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I suppose this may be an obvious quip, but according to Bayesian confirmation theory, evidence E confirms a theory A over theory B if it is more expected under theory A.

If determinism is true, and we take E to be the current state of affairs of the world, then it follows that this E is expected given a particular initial condition that leads to this E. In other words, P (E|determinism and a particular initial condition that leads to E) is 1. Now, there may be many possible initial events, but let’s assume that this initial event is necessary. Now, given any particular initial state, if the universe is indeterministic, then E is very unlikely. And if at every little moment, reality picks one of many branches as quantum mechanics seems to suggest, then P(E|indeterminism given any initial state) is exceptionally low.

So from a Bayesian perspective, would it be fair to say that determinism confirms the evidence more than indeterminism?

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  • Like most such questions, instead of asking about the world, asking about algorithms and computers is sufficient and less confusing.
    – tkruse
    Nov 14, 2023 at 5:57
  • If you have a theory that successfully duplicates the stochastic predictions of quantum mechanics, but allows deterministic predictions, hasten to a reputable physics journal and get the ball rolling on your Nobel prize. Future generations of undergrads will grumble as they memorize equations bearing your surname. If you don't have a deterministic theory that successfully duplicates the stochastic predictions of quantum mechanics, there is no theory B, so the question is irrelevant.
    – g s
    Nov 14, 2023 at 7:34
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    Surely the probability of us having ended up here is 1 regardless of which route we took. Or am I missing your point? Dec 14, 2023 at 10:07
  • @MarcoOcram the probability as calculated from BEFORE now. Probably better phrased as, the probability from the point of view of someone calculating the probability at the beginning of the universe. The probability we end up here is not 1 from that perspective in the indeterministic case.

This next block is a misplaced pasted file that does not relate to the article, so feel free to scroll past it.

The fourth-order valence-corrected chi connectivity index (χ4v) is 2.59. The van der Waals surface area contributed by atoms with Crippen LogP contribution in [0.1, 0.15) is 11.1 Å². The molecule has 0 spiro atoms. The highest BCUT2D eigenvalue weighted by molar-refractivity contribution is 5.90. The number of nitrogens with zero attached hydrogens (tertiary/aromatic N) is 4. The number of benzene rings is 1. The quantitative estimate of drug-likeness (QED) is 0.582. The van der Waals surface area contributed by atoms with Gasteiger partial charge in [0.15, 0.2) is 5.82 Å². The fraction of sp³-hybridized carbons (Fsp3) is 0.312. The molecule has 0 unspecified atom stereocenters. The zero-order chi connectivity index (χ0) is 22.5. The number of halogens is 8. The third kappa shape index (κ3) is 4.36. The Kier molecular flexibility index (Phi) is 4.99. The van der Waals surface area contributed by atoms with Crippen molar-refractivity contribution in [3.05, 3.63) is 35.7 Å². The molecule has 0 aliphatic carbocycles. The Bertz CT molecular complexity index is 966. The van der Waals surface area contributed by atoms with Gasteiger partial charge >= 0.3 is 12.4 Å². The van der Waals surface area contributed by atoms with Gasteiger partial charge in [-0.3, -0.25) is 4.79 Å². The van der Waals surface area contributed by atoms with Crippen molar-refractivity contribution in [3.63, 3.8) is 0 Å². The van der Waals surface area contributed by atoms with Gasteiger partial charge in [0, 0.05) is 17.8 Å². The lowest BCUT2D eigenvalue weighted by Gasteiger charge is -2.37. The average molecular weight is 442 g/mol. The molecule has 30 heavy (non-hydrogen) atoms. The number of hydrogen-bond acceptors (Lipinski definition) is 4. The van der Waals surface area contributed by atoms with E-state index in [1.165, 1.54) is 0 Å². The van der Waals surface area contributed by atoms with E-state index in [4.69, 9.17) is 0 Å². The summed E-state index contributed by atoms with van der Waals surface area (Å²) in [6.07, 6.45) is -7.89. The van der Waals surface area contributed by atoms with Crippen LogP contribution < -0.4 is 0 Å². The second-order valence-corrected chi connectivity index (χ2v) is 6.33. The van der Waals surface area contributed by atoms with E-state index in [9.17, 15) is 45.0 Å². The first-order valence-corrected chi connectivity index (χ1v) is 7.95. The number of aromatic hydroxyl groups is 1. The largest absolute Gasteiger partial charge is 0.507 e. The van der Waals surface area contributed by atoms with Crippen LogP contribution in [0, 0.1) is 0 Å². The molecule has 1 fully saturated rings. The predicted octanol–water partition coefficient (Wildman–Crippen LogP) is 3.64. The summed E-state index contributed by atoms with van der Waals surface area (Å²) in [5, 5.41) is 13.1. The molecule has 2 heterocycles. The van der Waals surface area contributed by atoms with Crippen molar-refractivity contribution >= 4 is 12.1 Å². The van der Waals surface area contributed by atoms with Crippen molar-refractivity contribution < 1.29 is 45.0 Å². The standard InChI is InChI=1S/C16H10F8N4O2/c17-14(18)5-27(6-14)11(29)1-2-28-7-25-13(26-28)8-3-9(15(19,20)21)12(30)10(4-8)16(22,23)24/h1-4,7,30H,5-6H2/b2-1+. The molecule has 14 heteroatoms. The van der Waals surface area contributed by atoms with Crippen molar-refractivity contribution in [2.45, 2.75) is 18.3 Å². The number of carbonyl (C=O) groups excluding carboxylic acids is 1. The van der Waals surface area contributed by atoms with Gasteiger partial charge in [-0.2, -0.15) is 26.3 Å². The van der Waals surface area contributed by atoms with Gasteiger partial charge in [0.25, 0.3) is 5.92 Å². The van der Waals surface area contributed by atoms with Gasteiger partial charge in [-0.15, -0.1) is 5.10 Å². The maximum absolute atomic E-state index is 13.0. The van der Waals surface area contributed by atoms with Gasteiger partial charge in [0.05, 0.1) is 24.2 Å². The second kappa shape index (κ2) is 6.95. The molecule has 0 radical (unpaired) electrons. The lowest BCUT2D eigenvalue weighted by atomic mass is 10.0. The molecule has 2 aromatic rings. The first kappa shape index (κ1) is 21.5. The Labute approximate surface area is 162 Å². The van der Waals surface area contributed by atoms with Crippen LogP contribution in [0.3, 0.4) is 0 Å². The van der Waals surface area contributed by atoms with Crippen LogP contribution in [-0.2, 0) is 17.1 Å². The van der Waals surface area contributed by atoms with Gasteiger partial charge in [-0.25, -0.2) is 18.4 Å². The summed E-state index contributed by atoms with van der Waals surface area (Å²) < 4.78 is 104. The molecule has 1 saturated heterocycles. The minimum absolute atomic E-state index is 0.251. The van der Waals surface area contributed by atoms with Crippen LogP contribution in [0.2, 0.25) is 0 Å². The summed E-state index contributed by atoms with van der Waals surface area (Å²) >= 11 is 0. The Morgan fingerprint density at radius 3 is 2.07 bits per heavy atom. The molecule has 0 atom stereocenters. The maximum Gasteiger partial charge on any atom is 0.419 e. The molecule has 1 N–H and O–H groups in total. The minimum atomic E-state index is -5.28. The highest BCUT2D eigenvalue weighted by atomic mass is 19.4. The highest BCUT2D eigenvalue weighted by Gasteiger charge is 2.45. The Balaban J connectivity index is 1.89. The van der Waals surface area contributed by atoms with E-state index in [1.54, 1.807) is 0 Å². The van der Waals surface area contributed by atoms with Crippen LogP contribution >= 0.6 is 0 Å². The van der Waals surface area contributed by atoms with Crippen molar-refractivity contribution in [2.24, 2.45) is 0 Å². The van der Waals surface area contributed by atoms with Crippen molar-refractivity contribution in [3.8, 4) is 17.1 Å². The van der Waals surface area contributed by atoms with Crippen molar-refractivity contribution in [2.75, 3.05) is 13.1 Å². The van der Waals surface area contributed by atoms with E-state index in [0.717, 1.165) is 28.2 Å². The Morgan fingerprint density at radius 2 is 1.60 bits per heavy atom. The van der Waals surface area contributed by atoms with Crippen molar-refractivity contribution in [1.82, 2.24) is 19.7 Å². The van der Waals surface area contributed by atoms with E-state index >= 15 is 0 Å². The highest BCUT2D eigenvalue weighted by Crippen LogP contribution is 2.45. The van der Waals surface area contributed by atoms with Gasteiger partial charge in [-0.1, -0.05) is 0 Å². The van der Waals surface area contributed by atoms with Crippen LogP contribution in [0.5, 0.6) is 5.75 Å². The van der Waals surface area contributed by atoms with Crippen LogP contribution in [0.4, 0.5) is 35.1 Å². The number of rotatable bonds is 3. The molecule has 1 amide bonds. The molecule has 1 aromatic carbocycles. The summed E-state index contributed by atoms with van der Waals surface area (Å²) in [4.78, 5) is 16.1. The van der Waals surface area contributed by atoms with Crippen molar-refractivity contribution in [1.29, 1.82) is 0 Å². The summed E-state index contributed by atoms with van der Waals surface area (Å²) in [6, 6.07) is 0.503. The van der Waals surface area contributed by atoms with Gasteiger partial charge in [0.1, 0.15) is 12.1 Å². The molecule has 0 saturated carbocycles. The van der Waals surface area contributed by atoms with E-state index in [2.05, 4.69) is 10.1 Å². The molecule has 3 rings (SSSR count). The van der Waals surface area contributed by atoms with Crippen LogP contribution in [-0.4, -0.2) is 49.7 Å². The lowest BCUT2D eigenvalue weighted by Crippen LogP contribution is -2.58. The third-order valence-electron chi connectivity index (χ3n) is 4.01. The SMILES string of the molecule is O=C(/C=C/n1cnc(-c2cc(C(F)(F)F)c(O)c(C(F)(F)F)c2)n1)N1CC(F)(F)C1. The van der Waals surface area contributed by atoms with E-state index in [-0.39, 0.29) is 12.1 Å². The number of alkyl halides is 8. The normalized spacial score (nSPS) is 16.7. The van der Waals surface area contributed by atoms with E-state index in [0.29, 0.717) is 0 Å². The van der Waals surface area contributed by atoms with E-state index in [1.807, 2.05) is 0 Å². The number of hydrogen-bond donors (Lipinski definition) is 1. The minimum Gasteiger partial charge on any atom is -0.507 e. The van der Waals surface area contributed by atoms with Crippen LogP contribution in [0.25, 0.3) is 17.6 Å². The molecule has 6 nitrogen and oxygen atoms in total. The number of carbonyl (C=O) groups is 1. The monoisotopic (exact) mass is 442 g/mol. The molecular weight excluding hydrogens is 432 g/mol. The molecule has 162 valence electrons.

– TKoL
    Dec 14, 2023 at 10:13
  • Now, there may be many possible initial events, but let’s assume that this initial event is necessary. - I don't know that this is a fair assumption.
    – TKoL
    Dec 14, 2023 at 10:15

2 Answers 2

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So from a Bayesian perspective, would it be fair to say that determinism confirms the evidence more than indeterminism?

It's easier to consider a smaller scale than the world. Imagine 2 tv screens. One of the screens shows atmospheric noise, which can be regarded as indeterministic, let's say for the sake of discussion. The other tv screen shows a recording of atmospheric noise from a DVD. This means it's fully determined input.

Imagine you don't know which screen you have, but you can take a screenshot of the screen as evidence. Does this help you to determine if that screen shows the live noise or recorded noise?

In itself the screenshot is evidence for neither. Only if you knew the record that one of the screens is showing so that you could map the screenshot to a time on the DVD could you be pretty sure that that screen is the one showing a recording.

For the universe it is quite impossible to fully predict later states from initial states for multiple possible reasons (Several of which also apply to deterministic universes). So any given state cannot be compared to any predicted state with perfect accuracy to tell the universe is deterministic.

So bayesian theory is likely wrongly applied here, though I cannot tell more precisely the flaws.

However, when not making exact predictions, but rough predictions like "There is a 90% chance of rain tomorrow", we can see that the universe behaves "deterministic enough" for many purposes. Maybe this common sense can also be expressed with probability theory.

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  • Plus 1 for a lovely analogy! Dec 14, 2023 at 9:10
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Determinism is not a thing of reality. Determinism is only a theoretical idea of a system very much different from reality.

Therefore reality is indeterministic by definition, not by any conclusion.

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    That is a nice assertion but where is your proof? Secondly, the truth of determinism is irrelevant to the question I just asked if you pay attention. The question is about whether the current state of affairs is likely or unlikely given a certain theory.
    – user62907
    Nov 12, 2023 at 12:23
  • The current state of affairs is not evidence of either determinism or indeterminism. Neither is a theory. Under indeterminism the current state evolved from singularity, an initial state of zero entropy. Under determinism the current state would require one particular ready-made initial state with equal entropy, the "necessary initial event". Under determinism such an initial state cannot evolve or be created. Nov 12, 2023 at 15:09
  • The reasoning is in the right direction so +1. But you should either remove the 'therefore' (2nd para). Or add more explanation.
    – Rushi
    Nov 14, 2023 at 10:53
  • Why? If determinism ≠ reality by definition, then reality ≠ determinism by the same definition. Nov 14, 2023 at 11:25
  • Therefore reality is indeterministic by definition that's not a very good definition then.
    – TKoL
    Dec 14, 2023 at 10:16

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